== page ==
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January 8, 2020

Instead of asking some patients to drive to Charleston for specialty care, CAMC is using technology to take that care into the more rural areas of West Virginia.

Stroke kills about 140,000 Americans each year and is a leading cause of serious long-term disability. The chance of surviving or recovering with little or no disability improves the sooner emergency treatment begins. However, getting treatment started quickly can be a challenge with very few neurologists practicing in the most rural areas of West Virginia.

Diabetic retinopathy, the most common cause of blindness in the U.S., occurs when blood vessels in the retina change due to uncontrolled blood sugars. Maintaining strict control of blood sugar and blood pressure, as well as having regular diabetic retinopathy screenings, are keys to preventing diabetic retinopathy and vision loss. However, access to regular vision screenings can be a challenge with few ophthalmologists located in outlying counties.CAMC%20Telemedicine%20Connects%20Communities%20Dr%20Borad.jpg

Thanks to technological advances, telemedicine has become a valuable tool in helping CAMC doctors diagnose and treat both stroke and diabetic retinopathy in rural hospitals.

CAMC recently hosted Sen. Shelley Moore Capito and Federal Communications Commissioner Brendan Carr to observe a simulated telestroke exam and remote diabetic retinopathy consultation.

Sitting in his Charleston office with an iPad, CAMC neurologist Samip Borad, MD, connected with staff at Boone Memorial Hospital for a telestroke demo examination.

In the past, doctors would drive to CAMC hospitals to evaluate stroke patients or they were transported to CAMC via ambulance. Both took valuable time.

“The benefit of this technology is we can provide critical care in a timely manner,” Borad said. “We can look at labs and medical imaging, allowing us to focus more on patient care. The faster we can provide care, the more we can minimize or prevent disability from the stroke.”

Telestroke is only used in emergencies; however, CAMC’s goal is to expand this technology to provide neurological care in communities where there is no specialist.

CAMC currently is connected to Boone Memorial and Montgomery General hospitals and Minnie Hamilton Health System in Grantsville via telestroke.


Ophthalmologist Huseyin Kadikoy, MD, also demonstrated how tele-health can benefit patients with diabetic retinopathy by connecting with Clay Primary Care in Clay County.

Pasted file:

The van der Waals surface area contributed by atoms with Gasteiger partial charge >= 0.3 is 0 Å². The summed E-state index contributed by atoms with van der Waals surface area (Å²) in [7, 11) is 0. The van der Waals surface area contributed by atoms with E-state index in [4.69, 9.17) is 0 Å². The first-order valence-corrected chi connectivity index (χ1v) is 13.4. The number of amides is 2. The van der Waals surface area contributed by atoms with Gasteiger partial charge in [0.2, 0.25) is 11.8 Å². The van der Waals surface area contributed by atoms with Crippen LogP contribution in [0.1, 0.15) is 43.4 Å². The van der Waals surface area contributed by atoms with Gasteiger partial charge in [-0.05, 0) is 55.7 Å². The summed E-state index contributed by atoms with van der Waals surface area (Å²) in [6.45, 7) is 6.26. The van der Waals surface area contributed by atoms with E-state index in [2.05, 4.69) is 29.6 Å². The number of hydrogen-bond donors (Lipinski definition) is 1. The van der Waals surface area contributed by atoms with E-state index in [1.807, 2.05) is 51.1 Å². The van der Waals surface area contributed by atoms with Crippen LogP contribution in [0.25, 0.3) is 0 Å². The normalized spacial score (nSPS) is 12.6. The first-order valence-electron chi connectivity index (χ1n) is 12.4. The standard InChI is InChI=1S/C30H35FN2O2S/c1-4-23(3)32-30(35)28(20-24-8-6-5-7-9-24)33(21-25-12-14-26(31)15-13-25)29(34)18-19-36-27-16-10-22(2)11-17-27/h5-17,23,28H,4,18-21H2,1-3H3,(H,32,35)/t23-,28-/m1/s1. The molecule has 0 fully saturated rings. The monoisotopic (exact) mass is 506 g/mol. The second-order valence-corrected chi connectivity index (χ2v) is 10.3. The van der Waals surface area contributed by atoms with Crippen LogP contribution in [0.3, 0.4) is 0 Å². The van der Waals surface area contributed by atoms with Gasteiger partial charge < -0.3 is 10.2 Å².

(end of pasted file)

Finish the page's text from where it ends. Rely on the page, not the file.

Diabetic retinopathy usually affects both eyes. People who have it don't notice changes in their vision in the disease's early stages. But as it progresses, the condition can cause permanent loss of vision.

“There are people living in underserved areas in West Virginia who are at risk for blindness because they don’t have access to someone who could diagnose diseases of the eye,” Kadikoy said. “In many cases, if you catch these diseases early enough, blindness can be prevented.”

Infectious disease specialists practicing at CAMC are using a telemedicine connection to treat prisoners in West Virginia and Indiana. The doctors are the sole care providers for prisoners with HIV and Hepatitis C. They give orders that providers working in the prisons fill in treating the patient.

Cardiologists at CAMC will soon be treating emergent cardiac patients in conjunction with providers at Plateau Medical Center in Oak Hill.

CAMC pathologist Dr. Nadia Naumova recently began using a digital pathology platform to assist Eswatini, a small country in southeast Africa. She’s part of a team of 15 pathologists around the United States. Dr. Naumova reviews cases online in her areas of expertise (oncologic and gastrointestinal pathology) to provide diagnoses in a timely manner and impact patient management and treatment decisions.

A telerenal program is in the works that would allow a kidney transplant surgeon to consult with patients suffering end stage renal disease in order to put the patient on the transplant waitlist.


CAMC also is now putting care in your hands. 24/7 Care provides 24/7/365 access to U.S. board-certified physicians and licensed physician assistants and nurse practitioners through secure voice or video visits for non-emergency illnesses like the flu, ear infections, sinus infections and more. 24/7 Care providers can prescribe medications for a wide range of conditions when medically appropriate.

The 24/7 Care app is available to download for both Apple and Android devices. Just follow the easy, step-by-step instructions to set up your account. Once you set up your account, you can log in anytime from your home, office or even when you’re traveling for secure visits.

CAMC is providing the service to its employees for free, while it is open to the public for $49 per visit.

“I used the app this evening for my son and it was wonderful,” said Dawn Crist, CAMC information services. “I was very impressed with how easy it was to use, and the provider was great. He explained everything, from the medications he was prescribing to the proper way to use nasal spray, so that my son could understand. I was able to pick up my prescriptions from the pharmacy within 30 minutes of the call ending. I also had my visit summary and school excuse available to print within five minutes of the end of the visit. It’s a wonderful service.”

For more information, visit camc.org/24-7Care.

For more information about eye conditions visit camc.org/Eyes. To learn more about the CAMC Stroke Center, the only designated primary stroke center in the region, visit camc.org/Stroke.

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